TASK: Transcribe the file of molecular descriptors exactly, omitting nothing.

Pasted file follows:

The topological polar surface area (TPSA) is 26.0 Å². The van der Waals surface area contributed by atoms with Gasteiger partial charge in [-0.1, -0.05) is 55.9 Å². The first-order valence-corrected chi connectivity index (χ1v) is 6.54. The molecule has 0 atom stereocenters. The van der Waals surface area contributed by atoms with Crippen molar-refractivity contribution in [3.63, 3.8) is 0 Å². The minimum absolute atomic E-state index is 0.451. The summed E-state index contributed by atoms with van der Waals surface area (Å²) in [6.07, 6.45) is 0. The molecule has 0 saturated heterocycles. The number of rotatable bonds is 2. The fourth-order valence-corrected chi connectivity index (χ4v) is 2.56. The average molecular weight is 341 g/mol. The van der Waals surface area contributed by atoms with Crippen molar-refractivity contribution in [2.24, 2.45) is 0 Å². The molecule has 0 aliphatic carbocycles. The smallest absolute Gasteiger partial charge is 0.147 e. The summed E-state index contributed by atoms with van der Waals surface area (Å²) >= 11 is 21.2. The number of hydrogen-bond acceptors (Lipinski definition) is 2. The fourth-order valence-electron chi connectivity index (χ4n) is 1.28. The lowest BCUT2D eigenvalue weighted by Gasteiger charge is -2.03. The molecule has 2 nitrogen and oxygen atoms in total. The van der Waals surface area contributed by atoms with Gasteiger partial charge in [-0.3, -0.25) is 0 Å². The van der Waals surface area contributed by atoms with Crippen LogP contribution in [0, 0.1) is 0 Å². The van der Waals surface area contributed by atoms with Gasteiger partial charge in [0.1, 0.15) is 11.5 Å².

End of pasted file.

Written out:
The topological polar surface area (TPSA) is 26.0 Å². The van der Waals surface area contributed by atoms with Gasteiger partial charge in [-0.1, -0.05) is 55.9 Å². The first-order valence-corrected chi connectivity index (χ1v) is 6.54. The molecule has 0 atom stereocenters. The van der Waals surface area contributed by atoms with Crippen molar-refractivity contribution in [3.63, 3.8) is 0 Å². The minimum absolute atomic E-state index is 0.451. The summed E-state index contributed by atoms with van der Waals surface area (Å²) in [6.07, 6.45) is 0. The molecule has 0 saturated heterocycles. The number of rotatable bonds is 2. The fourth-order valence-corrected chi connectivity index (χ4v) is 2.56. The average molecular weight is 341 g/mol. The van der Waals surface area contributed by atoms with Crippen molar-refractivity contribution in [2.24, 2.45) is 0 Å². The molecule has 0 aliphatic carbocycles. The smallest absolute Gasteiger partial charge is 0.147 e. The summed E-state index contributed by atoms with van der Waals surface area (Å²) >= 11 is 21.2. The number of hydrogen-bond acceptors (Lipinski definition) is 2. The fourth-order valence-electron chi connectivity index (χ4n) is 1.28. The lowest BCUT2D eigenvalue weighted by Gasteiger charge is -2.03. The molecule has 2 nitrogen and oxygen atoms in total. The van der Waals surface area contributed by atoms with Gasteiger partial charge in [-0.3, -0.25) is 0 Å². The van der Waals surface area contributed by atoms with Crippen LogP contribution in [0, 0.1) is 0 Å². The van der Waals surface area contributed by atoms with Gasteiger partial charge in [0.1, 0.15) is 11.5 Å².